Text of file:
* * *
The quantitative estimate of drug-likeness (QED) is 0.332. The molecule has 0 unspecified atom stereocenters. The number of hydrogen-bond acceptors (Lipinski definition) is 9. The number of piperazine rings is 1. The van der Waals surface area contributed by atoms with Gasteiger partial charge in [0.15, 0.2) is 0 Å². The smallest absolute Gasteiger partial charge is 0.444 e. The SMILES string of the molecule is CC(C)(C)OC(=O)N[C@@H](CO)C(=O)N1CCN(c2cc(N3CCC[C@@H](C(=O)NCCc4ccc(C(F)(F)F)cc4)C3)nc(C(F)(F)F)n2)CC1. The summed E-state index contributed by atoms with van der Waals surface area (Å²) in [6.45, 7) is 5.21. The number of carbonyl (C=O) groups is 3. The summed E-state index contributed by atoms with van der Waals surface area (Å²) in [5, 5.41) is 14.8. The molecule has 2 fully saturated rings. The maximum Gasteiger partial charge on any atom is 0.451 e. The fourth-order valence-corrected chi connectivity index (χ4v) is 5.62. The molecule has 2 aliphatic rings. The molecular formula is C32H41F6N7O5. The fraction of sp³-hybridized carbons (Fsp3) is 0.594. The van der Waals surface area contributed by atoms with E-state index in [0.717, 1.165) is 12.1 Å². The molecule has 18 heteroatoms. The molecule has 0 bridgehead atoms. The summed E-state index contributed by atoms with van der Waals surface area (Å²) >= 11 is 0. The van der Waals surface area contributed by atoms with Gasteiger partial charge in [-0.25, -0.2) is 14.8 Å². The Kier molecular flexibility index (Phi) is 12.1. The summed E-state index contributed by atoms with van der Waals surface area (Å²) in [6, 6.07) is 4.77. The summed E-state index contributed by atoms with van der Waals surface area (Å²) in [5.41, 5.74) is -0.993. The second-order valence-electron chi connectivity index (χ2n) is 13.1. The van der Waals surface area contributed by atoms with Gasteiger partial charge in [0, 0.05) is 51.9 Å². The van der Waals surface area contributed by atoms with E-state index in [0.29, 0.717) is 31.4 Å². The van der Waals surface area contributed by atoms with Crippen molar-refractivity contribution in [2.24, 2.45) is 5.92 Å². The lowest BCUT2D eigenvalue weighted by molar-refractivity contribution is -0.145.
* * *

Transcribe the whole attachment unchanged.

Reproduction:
The quantitative estimate of drug-likeness (QED) is 0.332. The molecule has 0 unspecified atom stereocenters. The number of hydrogen-bond acceptors (Lipinski definition) is 9. The number of piperazine rings is 1. The van der Waals surface area contributed by atoms with Gasteiger partial charge in [0.15, 0.2) is 0 Å². The smallest absolute Gasteiger partial charge is 0.444 e. The SMILES string of the molecule is CC(C)(C)OC(=O)N[C@@H](CO)C(=O)N1CCN(c2cc(N3CCC[C@@H](C(=O)NCCc4ccc(C(F)(F)F)cc4)C3)nc(C(F)(F)F)n2)CC1. The summed E-state index contributed by atoms with van der Waals surface area (Å²) in [6.45, 7) is 5.21. The number of carbonyl (C=O) groups is 3. The summed E-state index contributed by atoms with van der Waals surface area (Å²) in [5, 5.41) is 14.8. The molecule has 2 fully saturated rings. The maximum Gasteiger partial charge on any atom is 0.451 e. The fourth-order valence-corrected chi connectivity index (χ4v) is 5.62. The molecule has 2 aliphatic rings. The molecular formula is C32H41F6N7O5. The fraction of sp³-hybridized carbons (Fsp3) is 0.594. The van der Waals surface area contributed by atoms with E-state index in [0.717, 1.165) is 12.1 Å². The molecule has 18 heteroatoms. The molecule has 0 bridgehead atoms. The summed E-state index contributed by atoms with van der Waals surface area (Å²) >= 11 is 0. The van der Waals surface area contributed by atoms with Gasteiger partial charge in [-0.25, -0.2) is 14.8 Å². The Kier molecular flexibility index (Phi) is 12.1. The summed E-state index contributed by atoms with van der Waals surface area (Å²) in [6, 6.07) is 4.77. The summed E-state index contributed by atoms with van der Waals surface area (Å²) in [5.41, 5.74) is -0.993. The second-order valence-electron chi connectivity index (χ2n) is 13.1. The van der Waals surface area contributed by atoms with Gasteiger partial charge in [0, 0.05) is 51.9 Å². The van der Waals surface area contributed by atoms with E-state index in [0.29, 0.717) is 31.4 Å². The van der Waals surface area contributed by atoms with Crippen molar-refractivity contribution in [2.24, 2.45) is 5.92 Å². The lowest BCUT2D eigenvalue weighted by molar-refractivity contribution is -0.145.